I pulled out my camera and took a picture

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“I always feel as though there’s supposed to be some deeper meaning behind my pictures, a meaning other than ‘Something inside me connected with what I saw in front of me, so I pulled out my camera and took a picture.’  That does not seem to fly as an artist statement.  Why, I’m not sure.”
Emily Shur (here).

Reminds me of a favorite photography quote:
“I photograph to find out what something will look like photographed.” – Garry Winogrand

There Are 16 Comments On This Article.

  1. I attended a photographer talk at Photo LA this weekend by David Meisel. This very fine photographer talked endlessly about the meaning behind the photos in a new book. He was great in doing the artist talk and perhaps he understood that the talk was more important than the photos.

    The photos themselves were well seen and appropriate to the subject manner, but they looked as though they could have been made in a weekend.

    Was the story the driving force behind qualifying this project as a book and calling them art? Should the outcome of making the photo be more important than the artist statement?

    http://www.davidmaisel.com/works/picture.asp?cat=lod&tl=library%20of%20dust

  2. I enjoy a similar struggle with the Artist’s Statement, but not because I feel that there should be a deeper meaning behind the image. Rather, it is because I don’t intend any deeper meaning. In fact, it would be false and pretentious of me to claim any deeper meaning, since I tend to enter a kind of Zen state when shooting. I shoot what I see.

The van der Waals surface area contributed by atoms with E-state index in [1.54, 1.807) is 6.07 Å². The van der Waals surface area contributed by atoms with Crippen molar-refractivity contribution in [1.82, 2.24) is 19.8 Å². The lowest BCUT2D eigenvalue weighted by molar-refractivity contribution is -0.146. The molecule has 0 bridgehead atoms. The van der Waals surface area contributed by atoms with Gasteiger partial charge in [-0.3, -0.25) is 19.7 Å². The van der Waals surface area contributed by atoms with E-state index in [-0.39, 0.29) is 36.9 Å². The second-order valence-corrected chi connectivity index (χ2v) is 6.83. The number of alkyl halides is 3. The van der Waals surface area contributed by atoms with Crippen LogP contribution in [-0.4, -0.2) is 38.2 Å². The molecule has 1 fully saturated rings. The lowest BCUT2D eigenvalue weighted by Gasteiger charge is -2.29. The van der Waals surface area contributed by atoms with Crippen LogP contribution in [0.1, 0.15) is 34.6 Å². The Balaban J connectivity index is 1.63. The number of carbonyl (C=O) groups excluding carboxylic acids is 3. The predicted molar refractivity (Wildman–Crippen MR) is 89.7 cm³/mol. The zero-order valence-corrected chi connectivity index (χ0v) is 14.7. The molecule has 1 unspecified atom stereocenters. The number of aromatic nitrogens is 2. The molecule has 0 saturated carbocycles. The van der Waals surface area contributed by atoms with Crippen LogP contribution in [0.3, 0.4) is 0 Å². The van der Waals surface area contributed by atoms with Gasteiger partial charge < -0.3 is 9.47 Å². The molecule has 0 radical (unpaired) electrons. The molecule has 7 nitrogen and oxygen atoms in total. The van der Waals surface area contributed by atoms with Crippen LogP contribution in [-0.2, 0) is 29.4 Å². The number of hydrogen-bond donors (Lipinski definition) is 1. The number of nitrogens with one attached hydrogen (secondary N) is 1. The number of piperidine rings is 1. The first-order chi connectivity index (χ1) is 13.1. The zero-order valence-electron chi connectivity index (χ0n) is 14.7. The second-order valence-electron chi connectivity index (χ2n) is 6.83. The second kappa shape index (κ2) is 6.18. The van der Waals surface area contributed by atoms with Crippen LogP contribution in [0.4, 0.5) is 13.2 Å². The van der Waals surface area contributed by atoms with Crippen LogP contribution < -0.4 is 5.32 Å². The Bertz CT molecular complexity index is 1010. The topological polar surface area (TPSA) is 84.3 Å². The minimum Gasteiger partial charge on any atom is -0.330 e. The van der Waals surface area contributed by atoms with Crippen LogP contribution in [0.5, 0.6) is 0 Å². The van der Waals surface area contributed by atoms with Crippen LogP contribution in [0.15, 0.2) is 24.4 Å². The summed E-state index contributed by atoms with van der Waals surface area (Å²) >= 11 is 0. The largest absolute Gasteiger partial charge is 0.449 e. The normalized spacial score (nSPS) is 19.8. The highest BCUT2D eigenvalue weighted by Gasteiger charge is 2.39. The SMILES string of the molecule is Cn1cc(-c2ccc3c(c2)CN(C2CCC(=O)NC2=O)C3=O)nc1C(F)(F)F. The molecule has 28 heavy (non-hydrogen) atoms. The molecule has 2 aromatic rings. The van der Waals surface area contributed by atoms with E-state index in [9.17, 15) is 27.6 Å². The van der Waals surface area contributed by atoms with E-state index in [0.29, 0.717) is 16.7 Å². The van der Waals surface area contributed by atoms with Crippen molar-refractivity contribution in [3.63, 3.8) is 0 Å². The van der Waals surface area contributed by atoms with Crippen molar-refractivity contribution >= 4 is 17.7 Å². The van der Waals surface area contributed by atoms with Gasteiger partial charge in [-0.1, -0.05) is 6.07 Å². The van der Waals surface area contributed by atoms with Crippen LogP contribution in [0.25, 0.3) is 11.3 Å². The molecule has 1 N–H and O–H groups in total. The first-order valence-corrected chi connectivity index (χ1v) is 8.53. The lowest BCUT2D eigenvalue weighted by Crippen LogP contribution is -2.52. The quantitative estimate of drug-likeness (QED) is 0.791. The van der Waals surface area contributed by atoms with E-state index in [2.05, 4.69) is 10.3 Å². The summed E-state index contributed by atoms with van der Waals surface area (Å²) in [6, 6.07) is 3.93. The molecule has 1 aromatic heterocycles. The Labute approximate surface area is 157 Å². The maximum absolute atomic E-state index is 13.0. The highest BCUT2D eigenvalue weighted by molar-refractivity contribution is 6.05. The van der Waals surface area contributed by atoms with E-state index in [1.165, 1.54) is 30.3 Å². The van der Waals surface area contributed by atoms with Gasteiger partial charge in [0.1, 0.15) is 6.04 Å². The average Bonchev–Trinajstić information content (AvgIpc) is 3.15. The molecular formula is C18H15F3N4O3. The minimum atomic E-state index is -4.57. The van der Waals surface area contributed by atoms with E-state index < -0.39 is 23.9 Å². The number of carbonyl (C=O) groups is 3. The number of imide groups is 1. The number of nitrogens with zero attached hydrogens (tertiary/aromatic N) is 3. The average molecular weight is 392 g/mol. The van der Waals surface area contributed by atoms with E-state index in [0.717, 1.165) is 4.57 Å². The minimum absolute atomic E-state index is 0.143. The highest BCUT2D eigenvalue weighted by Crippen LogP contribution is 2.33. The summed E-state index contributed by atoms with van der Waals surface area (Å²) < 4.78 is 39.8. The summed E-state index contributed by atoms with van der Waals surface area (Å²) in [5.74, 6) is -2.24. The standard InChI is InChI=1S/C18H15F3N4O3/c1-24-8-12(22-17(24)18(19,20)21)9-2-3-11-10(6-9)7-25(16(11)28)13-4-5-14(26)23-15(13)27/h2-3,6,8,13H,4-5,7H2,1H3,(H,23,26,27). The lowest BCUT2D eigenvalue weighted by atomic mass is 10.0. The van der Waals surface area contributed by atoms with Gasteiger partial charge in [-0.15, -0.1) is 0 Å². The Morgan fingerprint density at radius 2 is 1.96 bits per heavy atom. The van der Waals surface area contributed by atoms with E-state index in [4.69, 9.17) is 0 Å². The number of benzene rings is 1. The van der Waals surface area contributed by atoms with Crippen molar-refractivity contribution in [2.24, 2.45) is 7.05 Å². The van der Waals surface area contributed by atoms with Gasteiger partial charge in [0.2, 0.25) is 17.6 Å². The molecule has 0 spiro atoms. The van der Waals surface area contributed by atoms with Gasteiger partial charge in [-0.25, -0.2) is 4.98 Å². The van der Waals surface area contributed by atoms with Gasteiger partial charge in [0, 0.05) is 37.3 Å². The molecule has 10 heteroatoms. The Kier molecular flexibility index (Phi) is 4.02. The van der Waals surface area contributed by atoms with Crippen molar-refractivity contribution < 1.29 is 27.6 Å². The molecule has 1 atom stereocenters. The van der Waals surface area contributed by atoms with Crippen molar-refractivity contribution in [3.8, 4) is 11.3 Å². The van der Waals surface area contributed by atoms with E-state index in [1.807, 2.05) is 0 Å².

Randy

    • I also “shoot what I see”, but I switch between using it defiantly (a declaration of my style) and meekly (an excuse for what I shoot).

      It’s an unresolved conflict; maybe that’s the point?

  3. ‘Something inside me connected with what I saw in front of me, so I pulled out my camera and took a picture.’

    I can identify with this statement. If I don’t why I’m making what I’m making but am compelled to make it anyway, then I believe that something is valid, even if I can’t articulate it. I agree that it doesn’t fly as an artist statement, but is that not what makes art exciting? The unknown? If I knew exactly what I wanted to make every time I pulled out my camera, you can be sure the results would get pretty stale after a while.

    In art, we can crash our planes and still walk away, as Brian Eno said.

    • @Aaron, and let me make myself clear. I really DO agree that it makes a lousy artist statement. I think of the unknown “something” that I connect to as an X, and the photograph is part of the equation that will give me the answer. I won’t bullshit you, I’m still struggling, but I know I’ll get it right. I have to.

  4. If photographs make a connection with the viewer, they must first connect to in a similar fashion to the photographer. If you cannot articulate the “why” – is it any less valuable as art?

  5. LOL!!! Haha! That was a big belly laugh for me! I just had an art show in the beginning of December. I featured some photographs from a tribal fusion belly dance performance. I had just flown in to Los Angeles from Denmark and was completely jet lagged, and there I am, glass of red wine in hand, trying to appear “artistic”, “cool”, and “charming” to the buying public, but really hardly awake, and fielding questions like, “So, tell me, when you chose to add the handwritten poetry over the background of the pieces, was it a hidden statement about the dance or a statement about the dancers?” I really really wanted to say, “Because it looked good and I liked it,” but even when I tried a version of that it didn’t work and my attempting to ask questions to better understand what I was being asked only resulted in further confusing inquiries about my motivation and deeper thoughts about the connection between the dance, the dancers, and… I don’t even remember what .